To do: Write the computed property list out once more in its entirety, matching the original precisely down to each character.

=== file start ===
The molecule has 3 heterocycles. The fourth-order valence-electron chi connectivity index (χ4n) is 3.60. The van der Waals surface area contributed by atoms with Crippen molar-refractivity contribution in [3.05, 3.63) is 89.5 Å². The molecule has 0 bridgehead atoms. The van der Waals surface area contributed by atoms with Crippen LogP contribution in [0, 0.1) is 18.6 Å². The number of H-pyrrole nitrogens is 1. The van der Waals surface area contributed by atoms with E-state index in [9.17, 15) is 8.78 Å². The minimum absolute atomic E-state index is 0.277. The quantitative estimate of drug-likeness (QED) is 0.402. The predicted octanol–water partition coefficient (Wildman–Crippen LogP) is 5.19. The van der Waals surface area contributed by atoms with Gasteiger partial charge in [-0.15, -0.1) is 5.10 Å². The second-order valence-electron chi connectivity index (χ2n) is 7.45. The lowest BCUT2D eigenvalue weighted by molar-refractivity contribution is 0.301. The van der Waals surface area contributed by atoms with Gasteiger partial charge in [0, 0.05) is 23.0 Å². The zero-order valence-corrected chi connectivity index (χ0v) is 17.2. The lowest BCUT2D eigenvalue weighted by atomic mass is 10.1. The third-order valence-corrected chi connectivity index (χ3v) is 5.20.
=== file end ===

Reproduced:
The molecule has 3 heterocycles. The fourth-order valence-electron chi connectivity index (χ4n) is 3.60. The van der Waals surface area contributed by atoms with Crippen molar-refractivity contribution in [3.05, 3.63) is 89.5 Å². The molecule has 0 bridgehead atoms. The van der Waals surface area contributed by atoms with Crippen LogP contribution in [0, 0.1) is 18.6 Å². The number of H-pyrrole nitrogens is 1. The van der Waals surface area contributed by atoms with E-state index in [9.17, 15) is 8.78 Å². The minimum absolute atomic E-state index is 0.277. The quantitative estimate of drug-likeness (QED) is 0.402. The predicted octanol–water partition coefficient (Wildman–Crippen LogP) is 5.19. The van der Waals surface area contributed by atoms with Gasteiger partial charge in [-0.15, -0.1) is 5.10 Å². The second-order valence-electron chi connectivity index (χ2n) is 7.45. The lowest BCUT2D eigenvalue weighted by molar-refractivity contribution is 0.301. The van der Waals surface area contributed by atoms with Gasteiger partial charge in [0, 0.05) is 23.0 Å². The zero-order valence-corrected chi connectivity index (χ0v) is 17.2. The lowest BCUT2D eigenvalue weighted by atomic mass is 10.1. The third-order valence-corrected chi connectivity index (χ3v) is 5.20.